Iceland’s first ever win in the Un Certain Regard section of the Cannes Film Festival came earlier this year in the form of Grímur Hákonarson’s Rams, which took out the top prize. That section, which runs parallel to the Palme d’Or and is designed to promote innovative young voices in world cinema, boasts an eclectic list of winning films and directors, with 2009 winner Yorgos Lanthimos (for Dogtooth) and 2012 winner Michel Franco (for After Lucia) each having a film up for the Palme this year. In that vein, Un Certain Regard is something of a stepping stone, a means of catching the attention of the international film festival circuit en route to top honours at the Croisette. What’s surprising, then, is how little Rams seems to fit into the theoretical mould of an Un Certain Regard winner. Hákonarson is a reasonably new director, with Rams only his second feature film (though he has made three full-length documentaries as well), yet his film is relatively conventional – a simple story of family, isolation and desperation that’s lifted by a strong central performance and a haunting score, whilst being marked as distinct through the sparseness of the barren Icelandic landscape. Whilst it does succeed as a wryly comic character study it seems to have no ambition to be anything more and, as the narrative cogs become readily apparent in the film’s second half, it seems less worthy of a major international prize than a smattering of polite applause.
Gummi (Sigurður Sigurjónsson) has not spoken to his older (and much larger) brother Kiddi (Theodór Júlíusso), we’re told, for 40 years. They live as neighbours on their family’s large farming land in a remote Icelandic valley, they both raise sheep and rams, which they enter in an annual competition held in the region. Outside of speaking to one another through written messages delivered by Kiddi’s dog, the competition serves as one of the rare moments where they will have to be in the other’s company for some time. Whilst they maintain their respective stoicism, when Kiddi narrowly bests Gummi for first prize, simmering fraternal tensions rear their head. Gummi secretly searches his brother’s ram for defects whilst the rest of the competitors are celebrating inside and discovers that it has scrapie, a contagious degenerative disease that affects sheep. This revelation places the valley in lockdown, as veterinarians suggest they slaughter all of their current stock.
Like Hákonarson’s previous feature, the light comedy Summerland, his latest is also concerned with economic decline and the way in which family structures respond to financial incentive. For Gummi and Kiddi, money is irrelevant, and they are drawn together through their resistance to these authorial forces, though that is tempered by their underlying obedience to the legacy of their father, with the head of his most famous ram mounted in Gummi’s living room. The other farmers in the valley, ranging from a young couple seeking escape from the city to those who have never left the valley in their lives, are forced to grapple with the crushing implications of two years without their flock, something even more potent for the staunchly isolationist brothers. Both Sigurjónsson and Júlíusso deliver gradually complex performances, Sigurjónsson in particular, whose true sorrow is almost entirely shielded from us in spite of the intimacy of the narrative that surrounds him; he appears as a surprisingly spry man fueled by quiet desperation and a passionate love for only one thing in life.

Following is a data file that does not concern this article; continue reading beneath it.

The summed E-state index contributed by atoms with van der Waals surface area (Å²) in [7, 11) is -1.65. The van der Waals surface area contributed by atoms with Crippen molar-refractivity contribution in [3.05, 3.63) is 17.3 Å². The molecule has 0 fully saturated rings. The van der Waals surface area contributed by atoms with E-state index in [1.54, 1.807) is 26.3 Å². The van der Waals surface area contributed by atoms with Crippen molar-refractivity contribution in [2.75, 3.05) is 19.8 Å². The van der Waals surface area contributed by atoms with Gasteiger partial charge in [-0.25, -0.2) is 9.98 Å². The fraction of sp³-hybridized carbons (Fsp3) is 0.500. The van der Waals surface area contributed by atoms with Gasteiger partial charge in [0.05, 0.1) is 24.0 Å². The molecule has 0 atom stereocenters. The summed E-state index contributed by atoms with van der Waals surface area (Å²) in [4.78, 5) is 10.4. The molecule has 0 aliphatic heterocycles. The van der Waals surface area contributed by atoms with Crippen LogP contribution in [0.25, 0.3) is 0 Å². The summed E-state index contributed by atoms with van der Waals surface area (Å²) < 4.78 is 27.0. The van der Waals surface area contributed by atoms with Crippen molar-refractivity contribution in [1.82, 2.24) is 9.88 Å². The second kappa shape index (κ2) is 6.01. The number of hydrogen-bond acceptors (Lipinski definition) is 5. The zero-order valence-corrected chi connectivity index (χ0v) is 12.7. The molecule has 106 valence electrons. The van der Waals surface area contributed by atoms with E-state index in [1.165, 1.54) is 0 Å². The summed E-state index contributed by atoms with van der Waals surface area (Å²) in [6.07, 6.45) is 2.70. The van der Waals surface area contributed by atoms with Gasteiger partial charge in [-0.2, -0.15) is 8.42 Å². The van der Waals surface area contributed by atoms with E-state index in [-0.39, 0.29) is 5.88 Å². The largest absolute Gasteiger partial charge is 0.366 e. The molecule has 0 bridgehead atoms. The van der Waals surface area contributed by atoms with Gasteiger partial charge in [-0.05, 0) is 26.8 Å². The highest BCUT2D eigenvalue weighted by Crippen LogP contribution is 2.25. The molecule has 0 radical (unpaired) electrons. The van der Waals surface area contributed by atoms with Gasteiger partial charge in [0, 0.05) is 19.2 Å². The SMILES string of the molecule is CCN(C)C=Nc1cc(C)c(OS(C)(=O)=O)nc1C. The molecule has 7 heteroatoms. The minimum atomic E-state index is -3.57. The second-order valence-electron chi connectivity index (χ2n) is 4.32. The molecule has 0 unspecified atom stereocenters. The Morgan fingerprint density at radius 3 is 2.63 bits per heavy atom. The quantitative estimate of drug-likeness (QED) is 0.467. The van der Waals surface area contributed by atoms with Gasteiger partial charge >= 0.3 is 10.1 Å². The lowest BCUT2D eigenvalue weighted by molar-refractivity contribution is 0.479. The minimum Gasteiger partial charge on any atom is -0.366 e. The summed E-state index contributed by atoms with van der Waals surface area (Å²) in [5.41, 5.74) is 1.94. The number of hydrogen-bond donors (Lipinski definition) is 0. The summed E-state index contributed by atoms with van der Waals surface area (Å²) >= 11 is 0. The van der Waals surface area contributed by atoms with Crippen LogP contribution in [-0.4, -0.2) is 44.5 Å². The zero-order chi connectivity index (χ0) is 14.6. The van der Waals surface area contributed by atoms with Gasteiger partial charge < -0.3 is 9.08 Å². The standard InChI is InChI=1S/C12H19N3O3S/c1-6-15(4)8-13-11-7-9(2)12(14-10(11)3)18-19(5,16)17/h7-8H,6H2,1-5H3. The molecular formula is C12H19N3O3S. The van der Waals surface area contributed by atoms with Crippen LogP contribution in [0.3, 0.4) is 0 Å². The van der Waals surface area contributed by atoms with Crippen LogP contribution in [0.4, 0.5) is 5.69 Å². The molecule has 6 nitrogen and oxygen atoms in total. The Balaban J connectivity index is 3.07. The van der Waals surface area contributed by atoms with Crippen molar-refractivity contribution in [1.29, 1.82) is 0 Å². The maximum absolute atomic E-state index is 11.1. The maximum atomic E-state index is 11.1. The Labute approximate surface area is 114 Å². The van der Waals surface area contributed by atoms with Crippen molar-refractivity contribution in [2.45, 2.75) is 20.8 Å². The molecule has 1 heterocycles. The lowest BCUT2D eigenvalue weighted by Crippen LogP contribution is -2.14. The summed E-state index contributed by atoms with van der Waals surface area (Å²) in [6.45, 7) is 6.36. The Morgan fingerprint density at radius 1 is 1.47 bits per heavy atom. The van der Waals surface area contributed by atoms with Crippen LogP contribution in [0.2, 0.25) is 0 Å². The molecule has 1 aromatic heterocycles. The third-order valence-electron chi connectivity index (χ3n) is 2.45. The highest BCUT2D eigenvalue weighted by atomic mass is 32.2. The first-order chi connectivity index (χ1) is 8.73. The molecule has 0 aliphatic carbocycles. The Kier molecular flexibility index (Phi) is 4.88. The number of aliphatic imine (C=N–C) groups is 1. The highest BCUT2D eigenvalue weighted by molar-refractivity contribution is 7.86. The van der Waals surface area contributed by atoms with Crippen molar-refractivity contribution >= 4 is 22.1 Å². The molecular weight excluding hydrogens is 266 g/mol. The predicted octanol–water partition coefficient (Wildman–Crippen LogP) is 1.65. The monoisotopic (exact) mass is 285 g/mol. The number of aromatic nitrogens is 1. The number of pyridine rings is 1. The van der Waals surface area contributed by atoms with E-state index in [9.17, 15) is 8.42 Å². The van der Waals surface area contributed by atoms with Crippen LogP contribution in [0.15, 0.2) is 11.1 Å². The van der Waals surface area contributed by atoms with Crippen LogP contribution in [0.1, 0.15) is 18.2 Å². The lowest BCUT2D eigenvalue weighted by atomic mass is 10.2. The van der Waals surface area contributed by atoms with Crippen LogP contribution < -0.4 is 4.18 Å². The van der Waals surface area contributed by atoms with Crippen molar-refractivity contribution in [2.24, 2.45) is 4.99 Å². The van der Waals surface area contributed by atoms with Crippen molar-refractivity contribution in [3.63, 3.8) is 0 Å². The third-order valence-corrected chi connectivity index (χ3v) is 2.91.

Icelandic composer Atli Örvarsson, whose back catalog is a bizarre run of failed Hollywood B-movies like Vantage Point and The Eagle, does some very impressive work scoring this film, his accordion line giving the film a strange gothic quality throughout. Sturla Brandth Grøvlen, the cinematographer who masterfully shot one-take film Victoria and the intimate and underseen documentary The Agreement, does some pleasant if disappointing work on Rams. Despite some very beautiful establishing shots of the landscape – the persistent sense of being trapped behind the valley is one of the film’s great strengths – he is given very little room to experiment with form. Everything is basked in a clean Scandinavian light but the approach to framing is likewise clean and less engaging than anticipated. This shifts, though, in the chaotic and impressive climax of the film, with Grøvlen managing to capture some bracing visuals amidst an all-encompassing blizzard.
All of this is to say that Rams is impressive, yet tethered to its quiet simplicity, though it is bound to resonate strongly for some viewers. Its setting and narrowed focus appears to define it clearly enough from other films of this ilk, though it feels like a less nuanced incarnation of Sebastien Pilote’s underrated Le démantèlement, a pastoral drama about family and personal debt, which played at Cannes Critics’ Week in 2013. Grímur Hákonarson’s sense of character and intimacy does shine through, though, likely honed through his documentary work (in particular the recent A Pure Heart) and so sees Rams transcend, if only slightly, its bare bones plot.
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